New Delhi: The Government Thursday told the Supreme Court that it has not been able to track the source from where the controversial tapped telephonic conversation between corporate lobbyist Niira Radia and others including Tata Group Chairman Ratan Tata was leaked.
The government placed its confidential inquiry report in a sealed envelope before a bench of justices G S Singhvi and S J Mukhopadhaya.
The report said that it is difficult to track the source which leaked the tapes which was recorded by the Income Tax department.
"In a nutshell, the report says it is difficult to find by which source it was leaked," the bench said after perusing the report.
The bench further said, "Regarding the source which leaked the tapes, they have been unable to find it."
The bench also said that governemnt has stated in the report that as per the rules all the tapes which were in its possession have now been destroyed after placing the original copy before the apex court.
Advocate Prashant Bhushan, who was appearing for the NGO Centre for Public Interest Litigation (CPIL) seeking disclosure of the entire conversation in the tapes, termed the development as "very surprising".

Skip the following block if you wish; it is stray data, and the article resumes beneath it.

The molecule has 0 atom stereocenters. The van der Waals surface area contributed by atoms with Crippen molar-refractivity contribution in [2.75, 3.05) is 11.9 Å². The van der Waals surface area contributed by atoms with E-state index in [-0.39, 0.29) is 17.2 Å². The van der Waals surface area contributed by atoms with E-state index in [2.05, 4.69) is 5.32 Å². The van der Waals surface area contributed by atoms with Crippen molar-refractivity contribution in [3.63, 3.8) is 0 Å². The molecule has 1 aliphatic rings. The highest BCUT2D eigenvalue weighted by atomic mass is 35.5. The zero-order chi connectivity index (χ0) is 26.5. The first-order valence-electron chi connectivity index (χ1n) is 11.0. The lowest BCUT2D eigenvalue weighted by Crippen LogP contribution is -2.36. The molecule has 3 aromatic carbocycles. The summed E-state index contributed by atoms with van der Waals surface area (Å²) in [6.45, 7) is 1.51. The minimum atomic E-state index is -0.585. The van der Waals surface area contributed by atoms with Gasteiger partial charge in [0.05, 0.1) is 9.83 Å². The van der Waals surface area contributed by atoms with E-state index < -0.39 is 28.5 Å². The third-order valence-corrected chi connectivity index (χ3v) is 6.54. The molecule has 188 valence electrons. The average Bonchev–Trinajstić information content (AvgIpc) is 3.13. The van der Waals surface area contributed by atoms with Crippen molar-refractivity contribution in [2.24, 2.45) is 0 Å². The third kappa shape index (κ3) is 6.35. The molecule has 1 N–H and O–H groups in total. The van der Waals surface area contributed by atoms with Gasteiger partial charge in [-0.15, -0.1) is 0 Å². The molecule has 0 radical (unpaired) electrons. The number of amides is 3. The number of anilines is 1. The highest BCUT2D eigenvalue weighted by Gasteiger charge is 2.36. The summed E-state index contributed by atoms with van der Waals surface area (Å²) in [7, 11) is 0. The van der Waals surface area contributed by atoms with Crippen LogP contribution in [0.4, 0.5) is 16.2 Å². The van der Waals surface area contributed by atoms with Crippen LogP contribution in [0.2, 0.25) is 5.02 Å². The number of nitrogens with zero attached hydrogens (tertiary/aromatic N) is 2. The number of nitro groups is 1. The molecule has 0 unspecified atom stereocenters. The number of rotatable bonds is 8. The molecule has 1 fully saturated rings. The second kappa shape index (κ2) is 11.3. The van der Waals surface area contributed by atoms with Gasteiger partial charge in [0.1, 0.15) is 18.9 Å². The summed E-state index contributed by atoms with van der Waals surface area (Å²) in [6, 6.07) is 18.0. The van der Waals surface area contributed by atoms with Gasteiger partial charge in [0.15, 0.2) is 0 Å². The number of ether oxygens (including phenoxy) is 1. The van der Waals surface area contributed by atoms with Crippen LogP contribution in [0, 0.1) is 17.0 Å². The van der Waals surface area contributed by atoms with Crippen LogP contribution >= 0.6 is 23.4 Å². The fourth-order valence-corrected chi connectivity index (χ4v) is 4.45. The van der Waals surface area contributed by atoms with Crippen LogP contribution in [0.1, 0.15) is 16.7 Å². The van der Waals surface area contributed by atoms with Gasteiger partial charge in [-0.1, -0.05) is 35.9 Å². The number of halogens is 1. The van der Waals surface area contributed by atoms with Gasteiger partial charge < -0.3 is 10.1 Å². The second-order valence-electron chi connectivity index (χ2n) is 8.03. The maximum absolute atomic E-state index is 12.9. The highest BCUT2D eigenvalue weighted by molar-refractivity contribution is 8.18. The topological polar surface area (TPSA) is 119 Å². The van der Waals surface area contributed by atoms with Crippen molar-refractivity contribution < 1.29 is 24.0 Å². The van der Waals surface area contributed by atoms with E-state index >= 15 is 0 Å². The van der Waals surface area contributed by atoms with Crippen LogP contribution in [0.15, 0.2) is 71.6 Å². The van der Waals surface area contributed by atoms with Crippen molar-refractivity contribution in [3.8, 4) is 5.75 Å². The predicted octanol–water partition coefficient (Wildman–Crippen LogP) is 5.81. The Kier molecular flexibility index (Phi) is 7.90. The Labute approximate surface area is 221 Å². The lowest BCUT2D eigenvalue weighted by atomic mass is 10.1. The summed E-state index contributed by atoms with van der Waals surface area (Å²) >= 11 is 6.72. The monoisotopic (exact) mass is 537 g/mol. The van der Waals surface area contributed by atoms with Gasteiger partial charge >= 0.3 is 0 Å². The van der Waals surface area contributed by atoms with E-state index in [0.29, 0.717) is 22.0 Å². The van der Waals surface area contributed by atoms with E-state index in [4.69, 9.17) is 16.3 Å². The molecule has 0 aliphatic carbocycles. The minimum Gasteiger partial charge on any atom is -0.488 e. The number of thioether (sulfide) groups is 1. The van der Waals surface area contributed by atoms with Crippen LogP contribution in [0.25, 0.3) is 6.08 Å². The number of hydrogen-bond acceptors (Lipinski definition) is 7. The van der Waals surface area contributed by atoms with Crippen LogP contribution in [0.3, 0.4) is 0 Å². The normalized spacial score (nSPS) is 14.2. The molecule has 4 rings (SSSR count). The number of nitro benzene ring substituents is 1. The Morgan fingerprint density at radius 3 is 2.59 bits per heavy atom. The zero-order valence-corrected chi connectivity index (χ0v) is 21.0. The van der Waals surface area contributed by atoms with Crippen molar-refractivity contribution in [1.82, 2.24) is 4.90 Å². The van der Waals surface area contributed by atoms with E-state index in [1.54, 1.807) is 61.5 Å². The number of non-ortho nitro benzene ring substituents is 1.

The second report by the government on its probe into the leakage of the recorded conversation was filed during the hearing of the petition filed by Ratan Tata seeking inquiry into the incident which he alleged was in violation of his fundamental right to privacy.
The government had earlier filed a status report saying that the government agencies were not responsible for its leakage and the Radia tapes broadcast by media organisations were tampered with. It had said that there were eight to ten agencies, including service providers, involved in the tapping.
The conversations were recorded by the government as part of the surveillance ordered by the Directorate General of Income Tax (Investigation) following a complaint received by the Finance Minister on November 16, 2007 alleging that Radia had within a span of nine years built up a business empire worth Rs 300 crore.
The government had recorded 180 days of Radia's conversations -- first from August 20, 2008 onwards for 60 days and then from October 19 for another 60 days. Later on May 11, 2009, her phone was again put on surveillance for another 60 days following a fresh order given on May 8.